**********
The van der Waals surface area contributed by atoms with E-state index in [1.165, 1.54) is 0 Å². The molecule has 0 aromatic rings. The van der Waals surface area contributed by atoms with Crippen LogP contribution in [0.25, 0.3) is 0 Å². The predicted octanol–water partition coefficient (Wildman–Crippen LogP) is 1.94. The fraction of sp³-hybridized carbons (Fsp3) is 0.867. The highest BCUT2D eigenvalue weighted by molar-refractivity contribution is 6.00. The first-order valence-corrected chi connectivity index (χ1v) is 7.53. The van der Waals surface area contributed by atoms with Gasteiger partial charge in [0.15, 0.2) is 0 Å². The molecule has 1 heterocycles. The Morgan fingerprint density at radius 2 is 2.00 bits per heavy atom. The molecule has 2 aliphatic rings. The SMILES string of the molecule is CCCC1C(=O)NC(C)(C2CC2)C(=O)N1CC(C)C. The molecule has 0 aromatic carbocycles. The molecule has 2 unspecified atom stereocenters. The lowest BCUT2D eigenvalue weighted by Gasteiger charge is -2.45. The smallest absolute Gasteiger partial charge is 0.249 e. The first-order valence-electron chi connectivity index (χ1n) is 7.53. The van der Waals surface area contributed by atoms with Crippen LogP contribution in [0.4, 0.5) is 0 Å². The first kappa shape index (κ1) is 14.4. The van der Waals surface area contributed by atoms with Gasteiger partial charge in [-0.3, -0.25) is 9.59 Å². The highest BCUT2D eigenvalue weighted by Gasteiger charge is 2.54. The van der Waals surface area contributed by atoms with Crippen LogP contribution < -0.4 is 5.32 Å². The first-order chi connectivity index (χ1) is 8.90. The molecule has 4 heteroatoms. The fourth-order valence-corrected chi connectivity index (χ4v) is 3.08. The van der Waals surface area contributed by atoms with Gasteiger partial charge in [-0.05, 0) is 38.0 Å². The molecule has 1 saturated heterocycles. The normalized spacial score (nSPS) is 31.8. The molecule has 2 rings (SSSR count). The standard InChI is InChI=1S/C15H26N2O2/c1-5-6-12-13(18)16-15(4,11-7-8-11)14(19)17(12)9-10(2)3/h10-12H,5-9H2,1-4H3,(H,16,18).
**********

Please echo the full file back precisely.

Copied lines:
The van der Waals surface area contributed by atoms with E-state index in [1.165, 1.54) is 0 Å². The molecule has 0 aromatic rings. The van der Waals surface area contributed by atoms with Crippen LogP contribution in [0.25, 0.3) is 0 Å². The predicted octanol–water partition coefficient (Wildman–Crippen LogP) is 1.94. The fraction of sp³-hybridized carbons (Fsp3) is 0.867. The highest BCUT2D eigenvalue weighted by molar-refractivity contribution is 6.00. The first-order valence-corrected chi connectivity index (χ1v) is 7.53. The van der Waals surface area contributed by atoms with Gasteiger partial charge in [0.15, 0.2) is 0 Å². The molecule has 1 heterocycles. The Morgan fingerprint density at radius 2 is 2.00 bits per heavy atom. The molecule has 2 aliphatic rings. The SMILES string of the molecule is CCCC1C(=O)NC(C)(C2CC2)C(=O)N1CC(C)C. The molecule has 0 aromatic carbocycles. The molecule has 2 unspecified atom stereocenters. The lowest BCUT2D eigenvalue weighted by Gasteiger charge is -2.45. The smallest absolute Gasteiger partial charge is 0.249 e. The first-order valence-electron chi connectivity index (χ1n) is 7.53. The van der Waals surface area contributed by atoms with Crippen LogP contribution in [0.4, 0.5) is 0 Å². The first kappa shape index (κ1) is 14.4. The van der Waals surface area contributed by atoms with Gasteiger partial charge in [-0.3, -0.25) is 9.59 Å². The highest BCUT2D eigenvalue weighted by Gasteiger charge is 2.54. The van der Waals surface area contributed by atoms with Crippen LogP contribution < -0.4 is 5.32 Å². The first-order chi connectivity index (χ1) is 8.90. The molecule has 4 heteroatoms. The fourth-order valence-corrected chi connectivity index (χ4v) is 3.08. The van der Waals surface area contributed by atoms with Gasteiger partial charge in [-0.05, 0) is 38.0 Å². The molecule has 1 saturated heterocycles. The normalized spacial score (nSPS) is 31.8. The molecule has 2 rings (SSSR count). The standard InChI is InChI=1S/C15H26N2O2/c1-5-6-12-13(18)16-15(4,11-7-8-11)14(19)17(12)9-10(2)3/h10-12H,5-9H2,1-4H3,(H,16,18).